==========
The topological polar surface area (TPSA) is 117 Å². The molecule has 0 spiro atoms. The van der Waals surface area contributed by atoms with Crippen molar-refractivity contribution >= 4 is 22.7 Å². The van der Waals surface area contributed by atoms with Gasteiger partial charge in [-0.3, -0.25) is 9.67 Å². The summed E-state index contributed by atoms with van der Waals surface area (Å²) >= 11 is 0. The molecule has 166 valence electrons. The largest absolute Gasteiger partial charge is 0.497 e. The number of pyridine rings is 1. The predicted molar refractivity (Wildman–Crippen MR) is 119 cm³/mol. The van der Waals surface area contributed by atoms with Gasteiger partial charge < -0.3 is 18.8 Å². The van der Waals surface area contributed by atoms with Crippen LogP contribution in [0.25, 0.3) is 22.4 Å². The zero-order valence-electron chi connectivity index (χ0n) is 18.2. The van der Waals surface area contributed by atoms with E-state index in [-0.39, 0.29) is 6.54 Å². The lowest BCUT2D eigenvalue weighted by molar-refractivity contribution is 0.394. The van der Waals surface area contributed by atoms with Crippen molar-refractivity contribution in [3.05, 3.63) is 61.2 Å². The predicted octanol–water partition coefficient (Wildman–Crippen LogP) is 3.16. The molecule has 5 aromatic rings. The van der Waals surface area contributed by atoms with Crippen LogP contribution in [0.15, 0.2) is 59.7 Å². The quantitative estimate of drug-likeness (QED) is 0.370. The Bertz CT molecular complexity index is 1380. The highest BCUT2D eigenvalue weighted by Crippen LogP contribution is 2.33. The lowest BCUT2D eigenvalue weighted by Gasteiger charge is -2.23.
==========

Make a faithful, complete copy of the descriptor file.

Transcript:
The topological polar surface area (TPSA) is 117 Å². The molecule has 0 spiro atoms. The van der Waals surface area contributed by atoms with Crippen molar-refractivity contribution >= 4 is 22.7 Å². The van der Waals surface area contributed by atoms with Gasteiger partial charge in [-0.3, -0.25) is 9.67 Å². The summed E-state index contributed by atoms with van der Waals surface area (Å²) >= 11 is 0. The molecule has 166 valence electrons. The largest absolute Gasteiger partial charge is 0.497 e. The number of pyridine rings is 1. The predicted molar refractivity (Wildman–Crippen MR) is 119 cm³/mol. The van der Waals surface area contributed by atoms with Gasteiger partial charge < -0.3 is 18.8 Å². The van der Waals surface area contributed by atoms with Crippen LogP contribution in [0.25, 0.3) is 22.4 Å². The zero-order valence-electron chi connectivity index (χ0n) is 18.2. The van der Waals surface area contributed by atoms with E-state index in [-0.39, 0.29) is 6.54 Å². The lowest BCUT2D eigenvalue weighted by molar-refractivity contribution is 0.394. The van der Waals surface area contributed by atoms with Crippen molar-refractivity contribution in [3.05, 3.63) is 61.2 Å². The predicted octanol–water partition coefficient (Wildman–Crippen LogP) is 3.16. The molecule has 5 aromatic rings. The van der Waals surface area contributed by atoms with Crippen LogP contribution in [0.15, 0.2) is 59.7 Å². The quantitative estimate of drug-likeness (QED) is 0.370. The Bertz CT molecular complexity index is 1380. The highest BCUT2D eigenvalue weighted by Crippen LogP contribution is 2.33. The lowest BCUT2D eigenvalue weighted by Gasteiger charge is -2.23.